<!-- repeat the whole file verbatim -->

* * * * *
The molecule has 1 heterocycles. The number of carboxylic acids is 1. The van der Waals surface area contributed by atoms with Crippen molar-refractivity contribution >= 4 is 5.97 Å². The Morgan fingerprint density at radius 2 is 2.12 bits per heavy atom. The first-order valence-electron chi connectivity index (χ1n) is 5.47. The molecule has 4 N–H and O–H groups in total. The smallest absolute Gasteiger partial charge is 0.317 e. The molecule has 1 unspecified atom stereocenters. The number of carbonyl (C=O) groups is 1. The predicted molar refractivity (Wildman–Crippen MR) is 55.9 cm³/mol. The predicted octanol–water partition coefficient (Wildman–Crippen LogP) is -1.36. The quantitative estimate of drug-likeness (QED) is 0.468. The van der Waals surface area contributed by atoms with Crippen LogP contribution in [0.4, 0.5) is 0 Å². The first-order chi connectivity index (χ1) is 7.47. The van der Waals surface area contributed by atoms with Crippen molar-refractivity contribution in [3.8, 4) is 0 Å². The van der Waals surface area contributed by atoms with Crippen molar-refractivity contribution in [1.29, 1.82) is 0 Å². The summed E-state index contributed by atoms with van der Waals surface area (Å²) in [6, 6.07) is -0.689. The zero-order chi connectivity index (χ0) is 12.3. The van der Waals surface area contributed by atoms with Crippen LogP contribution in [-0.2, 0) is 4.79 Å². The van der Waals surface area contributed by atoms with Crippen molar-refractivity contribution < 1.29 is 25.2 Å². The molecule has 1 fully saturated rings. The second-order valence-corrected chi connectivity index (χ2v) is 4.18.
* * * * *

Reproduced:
The molecule has 1 heterocycles. The number of carboxylic acids is 1. The van der Waals surface area contributed by atoms with Crippen molar-refractivity contribution >= 4 is 5.97 Å². The Morgan fingerprint density at radius 2 is 2.12 bits per heavy atom. The first-order valence-electron chi connectivity index (χ1n) is 5.47. The molecule has 4 N–H and O–H groups in total. The smallest absolute Gasteiger partial charge is 0.317 e. The molecule has 1 unspecified atom stereocenters. The number of carbonyl (C=O) groups is 1. The predicted molar refractivity (Wildman–Crippen MR) is 55.9 cm³/mol. The predicted octanol–water partition coefficient (Wildman–Crippen LogP) is -1.36. The quantitative estimate of drug-likeness (QED) is 0.468. The van der Waals surface area contributed by atoms with Crippen LogP contribution in [0.4, 0.5) is 0 Å². The first-order chi connectivity index (χ1) is 7.47. The van der Waals surface area contributed by atoms with Crippen molar-refractivity contribution in [3.8, 4) is 0 Å². The van der Waals surface area contributed by atoms with Crippen molar-refractivity contribution in [1.29, 1.82) is 0 Å². The summed E-state index contributed by atoms with van der Waals surface area (Å²) in [6, 6.07) is -0.689. The zero-order chi connectivity index (χ0) is 12.3. The van der Waals surface area contributed by atoms with Crippen LogP contribution in [-0.2, 0) is 4.79 Å². The van der Waals surface area contributed by atoms with Crippen molar-refractivity contribution < 1.29 is 25.2 Å². The molecule has 1 fully saturated rings. The second-order valence-corrected chi connectivity index (χ2v) is 4.18.